Serbia’s central bank will probably cut its main interest rate after two months of keeping borrowing costs unchanged after consumer-price growth slowed and the dinar weakened to its lowest level in 11 months.
The Narodna Banka Srbije, based in the capital, Belgrade, will lower the one-week repurchase rate to 10.75 percent from 11 percent, according to 11 of 24 economists in a Bloomberg survey. Two predict a half-point cut, while 11 see no change. The bank will announce the decision today at about 12 p.m.
Serbia “will probably start cutting as the policy rate is high,” said Eldar Vakhitov, an emerging-markets economist at Barclays Plc in London. “A call for consecutive cuts may look a little aggressive” and is “conditional on no significant external shocks.”
The Balkan nation last month avoided a snap election, the prospect of which sent its borrowing costs to the highest in a month. Prime Minister Ivica Dacic, who heads the Socialist Party, and Deputy Premier Aleksandar Vucic, the Progressive Party leader, agreed on a government shuffle and an economic overhaul to avert the early balloting.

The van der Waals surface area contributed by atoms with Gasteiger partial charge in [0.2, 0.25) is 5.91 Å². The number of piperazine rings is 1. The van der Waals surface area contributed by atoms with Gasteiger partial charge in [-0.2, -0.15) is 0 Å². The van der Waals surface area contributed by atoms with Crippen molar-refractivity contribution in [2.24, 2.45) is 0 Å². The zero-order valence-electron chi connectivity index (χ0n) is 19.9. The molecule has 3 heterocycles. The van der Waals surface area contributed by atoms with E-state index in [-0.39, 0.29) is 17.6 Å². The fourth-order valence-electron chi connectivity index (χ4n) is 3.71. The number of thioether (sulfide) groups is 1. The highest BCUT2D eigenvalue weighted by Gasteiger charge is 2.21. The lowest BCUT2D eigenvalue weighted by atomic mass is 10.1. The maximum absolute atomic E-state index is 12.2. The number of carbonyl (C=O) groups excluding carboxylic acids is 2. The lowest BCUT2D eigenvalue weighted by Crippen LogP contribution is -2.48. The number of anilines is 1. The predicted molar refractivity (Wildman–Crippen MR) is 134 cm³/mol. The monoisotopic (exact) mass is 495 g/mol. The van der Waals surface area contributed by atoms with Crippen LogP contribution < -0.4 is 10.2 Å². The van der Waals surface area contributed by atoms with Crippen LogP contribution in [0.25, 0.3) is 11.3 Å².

The dinar, which has depreciated 2.3 percent this year, declined to 115.051 per euro at 17:01 p.m. yesterday in Belgrade, the lowest since October 2012, data compiled by Bloomberg showed. The yield on 10-year government debt denominated in dollars hovered near a one-month high after reaching a record 7.467 percent on June 24.
Consumer prices advanced 8.6 percent from a year earlier in July, the least since October 2012 and more slowly than June’s 9.8 percent increase. Policy makers are targeting a rate of 4 percent, plus or minus 1.5 percentage points this year. Gross domestic product will rise 1.5 percent to 2.5 percent this year, Moody’s Investors Service said Aug. 26.
In the Sept. 2 reorganization of the government, Lazar Krstic was appointed Finance Minister and pledged to cut spending and reduce the state’s role in the economy to attract foreign investment as Serbia strives to move closer to European Union membership.
The government also needs to curb the budget gap, which may reach 5.1 percent of GDP this year, above an already revised target of 4.7 percent, Fiscal Council Chairman Pavle Petrovic told state-run broadcaster RTS late yesterday. Krstic sees the gap at 6.5 percent of GDP.